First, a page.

Updated: Sep 9
Hey Accounting Students!
This week, I will be sharing my tips on how I made the most out of practice exams. Probably the most common question I am asked when giving end of year revision lectures is “how many practice exams did you do to get X study score?”. And while I wish it was as easy as reaching a certain number of practice papers, it’s not that simple.
This week I want to debunk a myth, that your final study score is a linear function of the number of practice exams that you do. I understand that your time is divided among many subjects so you don’t have an infinite amount of time to complete an infinite number of Accounting exams. My advice would be not to worry too much about the quantity of practice exams you are doing, but how much you learn from each one. Below are my top tips to ensure that you maximise your learning from each practice exam you do.
1. Complete practice exams under timed conditions
Try to emulate the pressure of the exam by completing your practice exams under timed conditions. I found that the added time pressure allowed me to work on my time management in the exam and develop an effective exam-taking strategy. For me, this was attempting general journal questions at the very start of the paper to earn some quick marks. By completing my practice exams under timed conditions, I also practiced working quickly through questions and if I still didn’t know the answer, I would practice writing a response which would maximise my chances of getting consequential marks.
2. Mark your own exams
It can be quite tempting to complete a paper and never think about it again, but that kind of defeats the purpose of completing a practice exam. Because if you made mistakes (and we all do), if you don’t correct them, you will continue to make those mistakes in future practice papers and maybe even in the exam! To combat this, mark your own responses using all the resources available to you (sample answers or the VCAA Examination Report).
I would often spend nearly as much time marking my practice exams as I spent completing my practice exams. So, for a 2-hour paper, I would devote probably 1.5 hours to marking. I found that most of my learning actually occurred in this process of marking my responses.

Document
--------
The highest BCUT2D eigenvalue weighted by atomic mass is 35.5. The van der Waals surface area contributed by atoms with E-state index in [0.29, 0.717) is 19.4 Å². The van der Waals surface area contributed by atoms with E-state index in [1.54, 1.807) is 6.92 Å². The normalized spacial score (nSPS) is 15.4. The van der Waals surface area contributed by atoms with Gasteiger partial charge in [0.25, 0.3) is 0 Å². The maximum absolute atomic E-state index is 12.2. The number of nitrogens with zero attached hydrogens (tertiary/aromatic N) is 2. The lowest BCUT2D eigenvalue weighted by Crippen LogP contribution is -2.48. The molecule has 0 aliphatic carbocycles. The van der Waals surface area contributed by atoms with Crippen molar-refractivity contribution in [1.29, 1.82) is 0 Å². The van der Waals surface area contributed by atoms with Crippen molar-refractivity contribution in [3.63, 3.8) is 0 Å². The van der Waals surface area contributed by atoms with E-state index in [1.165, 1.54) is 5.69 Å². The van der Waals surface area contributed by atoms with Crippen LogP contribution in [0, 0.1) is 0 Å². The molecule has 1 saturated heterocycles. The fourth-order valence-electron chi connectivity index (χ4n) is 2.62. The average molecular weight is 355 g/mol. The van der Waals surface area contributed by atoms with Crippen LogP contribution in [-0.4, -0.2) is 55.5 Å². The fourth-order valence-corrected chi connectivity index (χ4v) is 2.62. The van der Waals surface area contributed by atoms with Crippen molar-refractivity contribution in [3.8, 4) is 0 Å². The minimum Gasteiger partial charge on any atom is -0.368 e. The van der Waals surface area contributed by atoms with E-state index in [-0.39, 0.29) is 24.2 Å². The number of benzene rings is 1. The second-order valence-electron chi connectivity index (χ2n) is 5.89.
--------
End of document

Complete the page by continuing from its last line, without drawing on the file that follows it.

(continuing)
3. Mark your own exams harshly and give yourself specific feedback
Not only is it important to note where you made mistakes but also to understand why you made the mistake. So if your amount is incorrect for a balance day adjustment, ask yourself, what exactly went wrong? Perhaps you forgot to remove GST, perhaps you made an error in the reporting period. Whatever it was, it’s a good idea to note down the reason why you got this wrong to avoid making the same mistake in the future.
For theory questions (e.g. discuss profitability or explain in relation to a qualitative characteristic), I would focus on marking my responses very harshly. If there were any improvements that could be made to my answer at all (even it was a super minor change), I would make sure to make a note of it in a red pen on my practice paper. Rather than simply deducting a mark for “not including enough detail”, I focused on writing in the missing sentence. So, if there was not enough detail, what detail was missed? What exact sentence would be required to transform my response into a full mark response? Over time, I found that fewer and fewer edits needed because I started to understand how theory responses should be structured and over time I began mimicking the structure of a high scoring response.
4. Keep a log of all the mistakes you make so that you don’t make them again
I also kept an excel spreadsheet with my practice exam results and the mistakes that I made in each. This was a great resource so I could look back to one place and find a list of key areas to focus on. I would then put in conscious effort into revising these key areas where I was making mistakes and then re-attempt these questions at a later date.
5. When you attempt your next practice paper, have a key area of focus
Another thing that I found super helpful was developing intentions or key areas for improvement with every practice exam you do. This can be applied to not only Accounting, but also subjects like English. If I found myself making errors with GST, I would attempt a practice exam with the deliberate intention of accurately recording GST in different types of transactions. Other key areas of focus might be: applying qualitative characteristics appropriately, managing time well, improving theory or improving practical. I found that by focusing on one area at a time I was able to rapidly improve that one specific skill. The same can be applied to subjects like English. For each essay you might focus on topic sentences or using evidence effectively. By establishing an intention for every practice exam you do, this can help to break down the complex challenge which is an exam and allow you to really develop one skill at a time.
Those are my tips for today, hopefully you found them helpful!
Have a question?
In the final weeks before exams Lauren will be hosting 2 Live Q&A sessions to help everyone get fully prepared for exams. If you have a question on how to best get prepared, have been stuck on an exam question or want to clarify an area of content send it through here, and Lauren might answer it live!